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Diplomacy

Russian PM Medvedev visits Crimea, pledges economic stimulus package

Russian Prime Minister Dmitry Medvedev has visited Crimea, saying Moscow will turn the ex-Ukrainian region into a "special economic zone." This comes amid reports of Russian troop reductions on the Ukrainian border.

Dmitry Medvedev, the first Russian leader to visit Crimea since the region controversially voted to join the Russian Federation, arrived in Simferopol bearing gifts. The prime minister and former president pledged a string of measures designed to boost the peninsula's economy, most notably Moscow's intention to make the region a low-tax, bureaucracy-light "special economic zone."

"As a result of joining Russia, not one resident of Crimea, not one resident of Sevastopol should lose anything. They can only gain," Medvedev said at a special cabinet meeting in Simferopol, after touring the peninsula's main city. "Our aim is to make the peninsula as attractive as possible to investors, so that it can generate sufficient income for its own development."

Russia's Prime Minister Dmitry Medvedev (2nd R, front) visits a children's hospital in the Crimean city of Simferopol, March 31, 2014. (Image obtained via Reuters, from third party.)

Medvedev said outdated hospital equipment would be upgraded

Prior to the cabinet meeting, Medvedev visited a Simferopol children's hospital, telling staff that new equipment, including ambulances, would be provided. The Russia RIA Novosti news agency quoted him as saying that the hospital's standards "significantly differed from the average Russian level."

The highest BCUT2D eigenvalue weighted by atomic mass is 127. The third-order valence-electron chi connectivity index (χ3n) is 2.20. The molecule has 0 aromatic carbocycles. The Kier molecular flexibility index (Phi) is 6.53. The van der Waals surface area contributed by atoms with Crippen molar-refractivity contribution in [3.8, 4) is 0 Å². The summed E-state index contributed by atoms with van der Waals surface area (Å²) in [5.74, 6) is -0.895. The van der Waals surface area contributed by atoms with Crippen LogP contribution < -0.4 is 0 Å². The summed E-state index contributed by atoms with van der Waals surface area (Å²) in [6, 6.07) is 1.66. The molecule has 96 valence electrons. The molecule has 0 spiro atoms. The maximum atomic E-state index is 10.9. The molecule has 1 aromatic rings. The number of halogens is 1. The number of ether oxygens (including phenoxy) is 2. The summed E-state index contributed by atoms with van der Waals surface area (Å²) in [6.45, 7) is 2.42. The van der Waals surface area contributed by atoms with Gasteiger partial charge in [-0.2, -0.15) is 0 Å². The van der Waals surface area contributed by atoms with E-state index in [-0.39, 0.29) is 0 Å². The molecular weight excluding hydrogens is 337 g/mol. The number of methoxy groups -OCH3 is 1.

He also pledged an increase in salaries for municipal employees and a boost in pension payments.

Reported Russian withdrawal from border

A defense ministry spokesman in Kyiv on Monday told news agency AFP that his staff had observed a gradual withdrawal of Russian troops from its border.

"In recent days, the Russian forces have been gradually withdrawing from the border," the defense ministry's general staff spokesman Oleksiy Dmytrashkivskiy told AFP. "This could be linked to a regular rotation of soldiers, or it may be linked to the Russian-US negotiations."

Dmytrashkivskiy said that the process appeared to have begun around the time of an unscheduled phone call between Russian President Vladimir Putin and his US counterpart Barack Obama on Friday.

German Foreign Minister Frank-Walter Steinmeier said the troop reduction was "a small signal that the situation is becoming less tense."

No budging on Ukraine

"I hope we have overcome the worst escalation," he said during a joint press conference with his Polish and French counterparts.

US Secretary of State John Kerry and Russian Foreign Minister Sergei Lavrov also conducted several hours of talks in Paris on Sunday, seeking to calm east-west tensions since Russia's annexation of Crimea. Their official statements after the closed-door discussions had not appeared to reveal a great change in either side's position.

msh,dr/jr (AFP, Reuters)

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